Caption This (Nanny and Child)

Dixons carburet of iron stove polish copy
“Dixon’s carburet of iron stove polish,” circa 1885; printers and engravers include Major & Knapp Engraving, Manufacturing & Lithographic Co. (New York) and A. Gast & Co. (New York and St. Louis).
Description: From a “series of illustrated trade cards depicting an African American woman affectionately playing in the kitchen with a young girl, who is partially covered in Dixon’s carburet of iron stove polish. The little girl stands on the kitchen table and grabs the woman’s cheek as a kettle boils on the stove in the background. Joseph Dixon produced his carburet of iron stove polish in 1827.”
Image and Description Source: Library Company of  Philadelphia, African Americana Collection – African American Graphics Collection; see here for Library Company of Philadelphia’s homepage.
(Carburet: car·bu·ret [kär′bə-rāt′, -rĕt′] To combine or mix (a gas, for example) with volatile hydrocarbons, so as to increase available fuel energy.)

OK, what’s your caption for this image?

Blackface Halloween?

Philadelphia children in blackface
Philadelphia children in blackface; by photographer James Bartlett Rich (1866-1942); ca. 1895.
Image Source: Library Company of Philadelphia
Image Description: (From the Library Company of Philadelphia:) “Group portrait in a house foyer of several children in costume, most in blackface, holding tin horns. The children, possibly attired to perform a minstrel show for home entertainment, include the photographer’s daughter, Hazel, seated on a rocker in a large ruffled hat with a mask-like cloth veil.”
Biographical/ historical note: (From the Library Company of Philadelphia:) James Bartlett Rich was a professional Philadelphia landscape photographer who produced several candid portraits of family and friends.

From Wikipedia:

Blackface is a form of theatrical makeup used by performers to represent a black person. The practice gained popularity during the 19th century and contributed to the proliferation of stereotypes such as the “happy-go-lucky darky on the plantation” or the “dandified coon”. In 1848, blackface minstrel shows were an American national art of the time, translating formal art such as opera into popular terms for a general audience. Early in the 20th century, blackface branched off from the minstrel show and became a form in its own right, until it ended in the United States with the U.S. Civil Rights Movement of the 1960s. Continue reading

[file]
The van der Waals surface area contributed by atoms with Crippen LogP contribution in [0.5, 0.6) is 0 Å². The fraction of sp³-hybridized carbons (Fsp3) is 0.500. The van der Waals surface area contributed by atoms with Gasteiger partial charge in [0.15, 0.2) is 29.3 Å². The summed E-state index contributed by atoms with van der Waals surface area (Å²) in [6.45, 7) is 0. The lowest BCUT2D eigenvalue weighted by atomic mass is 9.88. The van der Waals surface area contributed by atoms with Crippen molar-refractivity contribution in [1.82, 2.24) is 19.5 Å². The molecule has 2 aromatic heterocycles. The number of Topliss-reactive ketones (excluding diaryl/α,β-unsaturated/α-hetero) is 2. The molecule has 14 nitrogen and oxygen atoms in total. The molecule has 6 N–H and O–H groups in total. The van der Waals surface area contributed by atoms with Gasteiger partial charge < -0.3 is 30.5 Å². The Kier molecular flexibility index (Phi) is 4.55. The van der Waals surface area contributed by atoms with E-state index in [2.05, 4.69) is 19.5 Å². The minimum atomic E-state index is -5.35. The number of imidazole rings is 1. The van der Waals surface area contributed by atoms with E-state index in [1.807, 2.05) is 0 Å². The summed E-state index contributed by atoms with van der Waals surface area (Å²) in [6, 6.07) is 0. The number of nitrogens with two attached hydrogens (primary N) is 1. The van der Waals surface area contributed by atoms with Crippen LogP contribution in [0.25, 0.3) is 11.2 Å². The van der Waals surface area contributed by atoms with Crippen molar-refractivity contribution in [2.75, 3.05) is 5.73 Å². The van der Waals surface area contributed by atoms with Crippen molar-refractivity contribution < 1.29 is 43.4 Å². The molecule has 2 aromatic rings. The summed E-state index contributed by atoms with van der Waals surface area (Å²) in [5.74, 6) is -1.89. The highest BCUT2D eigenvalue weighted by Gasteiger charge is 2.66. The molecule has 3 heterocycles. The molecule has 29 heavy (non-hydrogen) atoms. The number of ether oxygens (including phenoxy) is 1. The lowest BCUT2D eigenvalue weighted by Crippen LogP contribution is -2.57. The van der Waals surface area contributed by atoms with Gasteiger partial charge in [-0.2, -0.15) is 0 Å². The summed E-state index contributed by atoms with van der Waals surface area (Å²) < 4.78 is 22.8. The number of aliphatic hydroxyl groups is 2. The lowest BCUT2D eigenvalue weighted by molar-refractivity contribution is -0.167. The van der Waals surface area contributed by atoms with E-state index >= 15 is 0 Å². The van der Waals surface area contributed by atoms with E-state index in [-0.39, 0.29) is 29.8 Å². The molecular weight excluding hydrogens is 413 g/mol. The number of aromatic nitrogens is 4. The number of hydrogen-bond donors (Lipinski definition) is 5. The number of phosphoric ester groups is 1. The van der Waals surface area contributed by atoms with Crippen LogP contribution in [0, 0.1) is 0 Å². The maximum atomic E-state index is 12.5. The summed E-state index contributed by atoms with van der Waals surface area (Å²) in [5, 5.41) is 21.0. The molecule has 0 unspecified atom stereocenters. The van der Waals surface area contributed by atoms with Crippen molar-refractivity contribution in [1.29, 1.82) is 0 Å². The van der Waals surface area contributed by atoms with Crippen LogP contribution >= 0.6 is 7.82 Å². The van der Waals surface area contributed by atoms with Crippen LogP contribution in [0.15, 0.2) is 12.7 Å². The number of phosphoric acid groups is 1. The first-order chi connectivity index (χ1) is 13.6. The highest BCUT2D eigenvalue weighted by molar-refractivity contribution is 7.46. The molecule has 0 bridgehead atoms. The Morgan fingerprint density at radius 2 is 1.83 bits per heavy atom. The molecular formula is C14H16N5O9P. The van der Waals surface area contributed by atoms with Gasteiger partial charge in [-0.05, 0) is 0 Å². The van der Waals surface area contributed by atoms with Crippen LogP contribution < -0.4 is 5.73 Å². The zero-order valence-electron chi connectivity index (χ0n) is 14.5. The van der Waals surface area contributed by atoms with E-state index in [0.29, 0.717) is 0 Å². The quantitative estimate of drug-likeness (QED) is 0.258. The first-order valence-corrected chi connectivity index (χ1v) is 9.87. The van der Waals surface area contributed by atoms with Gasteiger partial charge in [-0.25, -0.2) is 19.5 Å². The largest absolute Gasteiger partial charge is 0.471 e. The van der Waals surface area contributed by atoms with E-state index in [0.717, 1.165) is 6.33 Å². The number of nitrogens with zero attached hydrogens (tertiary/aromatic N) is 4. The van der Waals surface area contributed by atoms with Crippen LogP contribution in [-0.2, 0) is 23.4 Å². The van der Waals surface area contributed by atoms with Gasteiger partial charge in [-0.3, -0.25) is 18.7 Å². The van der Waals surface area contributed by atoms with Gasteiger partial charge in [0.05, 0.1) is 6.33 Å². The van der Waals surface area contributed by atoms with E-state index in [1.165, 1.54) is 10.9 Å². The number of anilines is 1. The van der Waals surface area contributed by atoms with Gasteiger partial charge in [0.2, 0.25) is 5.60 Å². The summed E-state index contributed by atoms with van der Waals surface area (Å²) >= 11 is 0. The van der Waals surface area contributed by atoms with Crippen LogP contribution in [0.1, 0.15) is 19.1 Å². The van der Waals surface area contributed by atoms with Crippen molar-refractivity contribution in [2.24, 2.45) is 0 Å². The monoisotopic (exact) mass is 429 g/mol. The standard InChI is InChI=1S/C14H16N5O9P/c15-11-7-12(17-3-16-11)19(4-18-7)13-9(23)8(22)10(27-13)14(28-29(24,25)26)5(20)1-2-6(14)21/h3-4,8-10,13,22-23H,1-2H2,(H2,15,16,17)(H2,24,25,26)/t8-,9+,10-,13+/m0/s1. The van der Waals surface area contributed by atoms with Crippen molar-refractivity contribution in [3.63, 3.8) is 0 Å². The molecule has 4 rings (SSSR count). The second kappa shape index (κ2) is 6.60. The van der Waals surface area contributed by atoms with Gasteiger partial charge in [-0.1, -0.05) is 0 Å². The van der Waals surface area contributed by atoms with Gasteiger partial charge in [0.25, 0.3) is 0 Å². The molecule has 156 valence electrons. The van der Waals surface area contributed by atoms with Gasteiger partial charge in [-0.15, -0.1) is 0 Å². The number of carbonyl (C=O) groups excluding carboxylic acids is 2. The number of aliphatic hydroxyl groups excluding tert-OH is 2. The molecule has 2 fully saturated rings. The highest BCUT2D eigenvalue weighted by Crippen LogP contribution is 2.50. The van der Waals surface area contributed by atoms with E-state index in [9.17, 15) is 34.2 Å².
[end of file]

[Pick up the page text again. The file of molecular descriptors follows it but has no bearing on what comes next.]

Frederick Douglass: He knew why the caged bird sang

From YouTube: This is a clip from the film 12 Years a Slave. The slaves sing “Roll Jordan Roll” during a funeral for one of their own.

Frederick Douglass, as I like to say, was the most eminently quotable man of his generation. This 19th century abolitionist, writer, publisher, orator, community activist, civil servant, and former slave, was perhaps the spokesman for the African American community during his lifetime.

In his memoir My Bondage and My Freedom – which was part of the slave narrative literary genre – Douglass spoke about the meaning of song to enslaved African Americans. Songs had many purposes. They were utilitarian: they helped overseers keep track of slaves working in the fields. They were flattering: they praised the slave master in a way that might curry his or her favor. And they were healing: they helped purge the soul of the pain that bondage brought to the body.

Douglass warned, don’t mistake the slaves’ songs as a sign of their contentment: “Sorrow and desolation have their songs, as well as joy and peace. Slaves sing more to make themselves happy, than to express their happiness.”

These are Douglass’ thoughts on the meaning and value of song to the enslaved, from My Bondage and My Freedom:

Slaves are generally expected to sing as well as to work. A silent slave is not liked by masters or overseers. “Make a noise,” “make a noise,” and “bear a hand,” are the words usually addressed to the slaves when there is silence amongst them. This may account for the almost constant singing heard in the southern states. There was, generally, more or less singing among the teamsters, as it was one means of letting the overseer know where they were, and that they were moving on with the work.